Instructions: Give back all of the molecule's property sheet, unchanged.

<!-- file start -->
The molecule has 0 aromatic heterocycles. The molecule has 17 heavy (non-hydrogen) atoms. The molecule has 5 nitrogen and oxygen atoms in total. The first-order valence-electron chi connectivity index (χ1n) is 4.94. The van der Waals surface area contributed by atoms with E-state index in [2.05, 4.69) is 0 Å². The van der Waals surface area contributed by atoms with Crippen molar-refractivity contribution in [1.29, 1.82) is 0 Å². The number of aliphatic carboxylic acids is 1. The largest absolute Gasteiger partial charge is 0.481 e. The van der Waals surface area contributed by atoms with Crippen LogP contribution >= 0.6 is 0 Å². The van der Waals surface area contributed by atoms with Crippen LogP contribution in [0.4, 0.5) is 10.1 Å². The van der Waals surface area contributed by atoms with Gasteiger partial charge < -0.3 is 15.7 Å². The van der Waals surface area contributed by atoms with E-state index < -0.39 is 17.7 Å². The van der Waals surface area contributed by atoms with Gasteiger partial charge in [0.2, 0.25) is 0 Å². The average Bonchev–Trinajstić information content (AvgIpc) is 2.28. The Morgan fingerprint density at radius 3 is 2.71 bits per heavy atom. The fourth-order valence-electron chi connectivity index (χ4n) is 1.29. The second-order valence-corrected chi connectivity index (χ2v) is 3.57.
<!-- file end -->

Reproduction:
The molecule has 0 aromatic heterocycles. The molecule has 17 heavy (non-hydrogen) atoms. The molecule has 5 nitrogen and oxygen atoms in total. The first-order valence-electron chi connectivity index (χ1n) is 4.94. The van der Waals surface area contributed by atoms with E-state index in [2.05, 4.69) is 0 Å². The van der Waals surface area contributed by atoms with Crippen molar-refractivity contribution in [1.29, 1.82) is 0 Å². The number of aliphatic carboxylic acids is 1. The largest absolute Gasteiger partial charge is 0.481 e. The van der Waals surface area contributed by atoms with Crippen LogP contribution >= 0.6 is 0 Å². The van der Waals surface area contributed by atoms with Crippen LogP contribution in [0.4, 0.5) is 10.1 Å². The van der Waals surface area contributed by atoms with Gasteiger partial charge < -0.3 is 15.7 Å². The van der Waals surface area contributed by atoms with E-state index < -0.39 is 17.7 Å². The van der Waals surface area contributed by atoms with Gasteiger partial charge in [0.2, 0.25) is 0 Å². The average Bonchev–Trinajstić information content (AvgIpc) is 2.28. The Morgan fingerprint density at radius 3 is 2.71 bits per heavy atom. The fourth-order valence-electron chi connectivity index (χ4n) is 1.29. The second-order valence-corrected chi connectivity index (χ2v) is 3.57.